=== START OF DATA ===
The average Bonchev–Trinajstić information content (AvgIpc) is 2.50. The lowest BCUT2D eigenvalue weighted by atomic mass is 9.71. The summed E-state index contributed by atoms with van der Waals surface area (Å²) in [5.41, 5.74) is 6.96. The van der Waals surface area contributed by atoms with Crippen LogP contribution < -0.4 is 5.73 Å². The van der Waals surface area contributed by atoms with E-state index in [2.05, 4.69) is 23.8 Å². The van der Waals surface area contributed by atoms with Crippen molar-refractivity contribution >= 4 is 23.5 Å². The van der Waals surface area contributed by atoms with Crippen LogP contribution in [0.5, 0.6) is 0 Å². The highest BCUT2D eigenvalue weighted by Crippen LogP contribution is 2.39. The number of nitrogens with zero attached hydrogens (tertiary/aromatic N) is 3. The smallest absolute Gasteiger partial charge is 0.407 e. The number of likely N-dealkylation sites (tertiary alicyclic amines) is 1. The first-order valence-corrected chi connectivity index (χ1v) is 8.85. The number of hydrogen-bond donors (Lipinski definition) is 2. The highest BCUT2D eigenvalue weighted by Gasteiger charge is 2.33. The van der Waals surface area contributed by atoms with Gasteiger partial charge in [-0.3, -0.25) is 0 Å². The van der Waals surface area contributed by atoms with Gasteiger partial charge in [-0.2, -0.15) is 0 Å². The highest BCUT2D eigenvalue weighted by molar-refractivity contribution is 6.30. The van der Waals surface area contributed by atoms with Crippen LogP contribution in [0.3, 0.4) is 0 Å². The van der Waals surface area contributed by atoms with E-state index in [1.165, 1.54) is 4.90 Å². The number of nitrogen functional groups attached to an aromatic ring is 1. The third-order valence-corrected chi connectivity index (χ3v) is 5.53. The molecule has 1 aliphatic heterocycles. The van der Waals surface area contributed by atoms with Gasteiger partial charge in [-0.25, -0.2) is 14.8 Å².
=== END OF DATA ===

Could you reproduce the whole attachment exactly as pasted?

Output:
The average Bonchev–Trinajstić information content (AvgIpc) is 2.50. The lowest BCUT2D eigenvalue weighted by atomic mass is 9.71. The summed E-state index contributed by atoms with van der Waals surface area (Å²) in [5.41, 5.74) is 6.96. The van der Waals surface area contributed by atoms with Crippen LogP contribution < -0.4 is 5.73 Å². The van der Waals surface area contributed by atoms with E-state index in [2.05, 4.69) is 23.8 Å². The van der Waals surface area contributed by atoms with Crippen molar-refractivity contribution >= 4 is 23.5 Å². The van der Waals surface area contributed by atoms with Crippen LogP contribution in [0.5, 0.6) is 0 Å². The highest BCUT2D eigenvalue weighted by Crippen LogP contribution is 2.39. The number of nitrogens with zero attached hydrogens (tertiary/aromatic N) is 3. The smallest absolute Gasteiger partial charge is 0.407 e. The number of likely N-dealkylation sites (tertiary alicyclic amines) is 1. The first-order valence-corrected chi connectivity index (χ1v) is 8.85. The number of hydrogen-bond donors (Lipinski definition) is 2. The highest BCUT2D eigenvalue weighted by Gasteiger charge is 2.33. The van der Waals surface area contributed by atoms with Gasteiger partial charge in [-0.3, -0.25) is 0 Å². The van der Waals surface area contributed by atoms with Gasteiger partial charge in [-0.2, -0.15) is 0 Å². The highest BCUT2D eigenvalue weighted by molar-refractivity contribution is 6.30. The van der Waals surface area contributed by atoms with Crippen LogP contribution in [0.3, 0.4) is 0 Å². The van der Waals surface area contributed by atoms with E-state index in [1.165, 1.54) is 4.90 Å². The number of nitrogen functional groups attached to an aromatic ring is 1. The third-order valence-corrected chi connectivity index (χ3v) is 5.53. The molecule has 1 aliphatic heterocycles. The van der Waals surface area contributed by atoms with Gasteiger partial charge in [-0.25, -0.2) is 14.8 Å².